slip-up-709045_1920-300x200While most slip and fall accidents bruise nothing but our pride, some falls can result in serious injury. Property owners owe a duty to their guests and other visitors to ensure that their property is safe and free from hazards. In the event that the property owner negligently maintains his property causing someone to be injured, the property owner may be held liable for the victim’s medical expenses, pain and suffering, and other losses.  

But what if you can’t tell who owns the property? This issue can be somewhat complicated when a slip and fall injury occurs at a condominium or homeowners association.  

Condominiums

Motorcyclst checking right gloveWe’ve previously written about motorcycle accidents, but we thought it might be worthwhile to share a few more thoughts.  

Motorcyclists Have an Image Problem

If you’re injured in an accident and have to go to trial, it’s important to keep in mind that the jury will determine whether or not you are entitled to compensation and how much you are entitled to receive. While the questions concerning negligence and liability seem like they would require objectivity, juries are composed of everyday people who may not be as objective as we would like. Try as they might, their subjective opinions can color their view of the case.  

If you’ve ever had to care for an older parent or relative in your home, you know how stressful it can be. They are unsteady on their feet, and the constant fear that they will fall and injure themselves has you sitting up in bed at the slightest sound. Eventually, you realize that your home isn’t equipped to meet their needs, and so you move them into a home that is better suited for their mobility issues. We all assume that nursing homes and assisted living facilities provide a safe environment for our elders. Who is at fault when they fall and get injured?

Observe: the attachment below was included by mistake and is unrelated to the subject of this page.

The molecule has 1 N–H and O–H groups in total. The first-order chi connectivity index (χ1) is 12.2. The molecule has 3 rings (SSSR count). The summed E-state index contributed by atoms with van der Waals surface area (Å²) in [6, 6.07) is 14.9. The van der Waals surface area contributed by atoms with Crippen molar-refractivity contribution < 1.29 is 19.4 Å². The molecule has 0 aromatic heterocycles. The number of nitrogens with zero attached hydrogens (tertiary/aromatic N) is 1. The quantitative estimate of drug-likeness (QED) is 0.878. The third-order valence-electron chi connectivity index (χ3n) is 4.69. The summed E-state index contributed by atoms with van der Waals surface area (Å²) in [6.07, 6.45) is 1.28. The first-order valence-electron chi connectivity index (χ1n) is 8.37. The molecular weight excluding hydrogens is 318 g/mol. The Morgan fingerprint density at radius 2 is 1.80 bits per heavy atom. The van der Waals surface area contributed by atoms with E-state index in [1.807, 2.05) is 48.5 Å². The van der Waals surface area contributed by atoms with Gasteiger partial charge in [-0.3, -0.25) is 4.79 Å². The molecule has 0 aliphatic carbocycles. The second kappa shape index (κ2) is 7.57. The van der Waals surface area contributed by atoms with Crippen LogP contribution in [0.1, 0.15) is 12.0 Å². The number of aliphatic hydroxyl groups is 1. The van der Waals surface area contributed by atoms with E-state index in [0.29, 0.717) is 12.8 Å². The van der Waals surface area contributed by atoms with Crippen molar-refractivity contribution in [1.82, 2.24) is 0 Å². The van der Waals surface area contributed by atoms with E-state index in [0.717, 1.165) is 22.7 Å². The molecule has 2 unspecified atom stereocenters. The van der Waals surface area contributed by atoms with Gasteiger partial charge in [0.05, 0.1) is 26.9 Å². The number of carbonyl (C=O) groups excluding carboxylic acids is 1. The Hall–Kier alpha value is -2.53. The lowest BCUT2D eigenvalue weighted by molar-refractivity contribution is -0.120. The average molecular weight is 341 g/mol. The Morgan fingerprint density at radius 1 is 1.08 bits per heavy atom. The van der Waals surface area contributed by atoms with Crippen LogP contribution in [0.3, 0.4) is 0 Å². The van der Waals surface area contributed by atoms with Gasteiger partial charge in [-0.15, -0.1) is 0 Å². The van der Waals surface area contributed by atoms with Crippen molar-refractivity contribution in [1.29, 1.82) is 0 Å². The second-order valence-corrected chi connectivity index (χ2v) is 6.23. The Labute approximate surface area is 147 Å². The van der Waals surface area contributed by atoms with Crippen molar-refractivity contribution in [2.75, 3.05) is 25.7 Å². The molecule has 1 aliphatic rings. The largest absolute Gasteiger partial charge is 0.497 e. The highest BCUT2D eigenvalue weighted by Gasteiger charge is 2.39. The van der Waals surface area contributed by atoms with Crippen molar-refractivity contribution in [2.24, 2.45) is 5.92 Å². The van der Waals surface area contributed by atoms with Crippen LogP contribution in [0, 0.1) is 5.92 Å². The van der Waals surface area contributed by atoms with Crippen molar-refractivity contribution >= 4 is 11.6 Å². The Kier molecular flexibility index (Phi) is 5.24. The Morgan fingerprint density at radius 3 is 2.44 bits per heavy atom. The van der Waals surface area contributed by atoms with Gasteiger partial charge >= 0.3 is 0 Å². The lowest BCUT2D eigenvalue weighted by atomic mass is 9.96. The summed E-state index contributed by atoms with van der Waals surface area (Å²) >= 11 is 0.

Negligence in the Nursing Home Context

We’ve written previously about how to define negligence, but to review, someone is negligent when they fail to act with the same level of care that someone of ordinary prudence would have exercised under the same circumstances. It’s important to note the phrase “under the same circumstances” in order to understand that what may be negligence in one situation is not negligence in another. To apply it to the context of this post, what may constitute negligence in a nursing home may not be considered negligence in an apartment context. Here are some examples of potential negligence in nursing homes and other assisted living facilities:

One of the purposes of this blog is to educate potential clients as to the ins-and-outs of personal injury claims and why good legal representation is so important.  As a result, we tend to focus on the general principles of personal injury law. Sometimes, though, a story can teach the same concepts in a much more powerful way. In this post, we’d like to share a story with you that demonstrates some of the general principles we’ve covered in prior posts.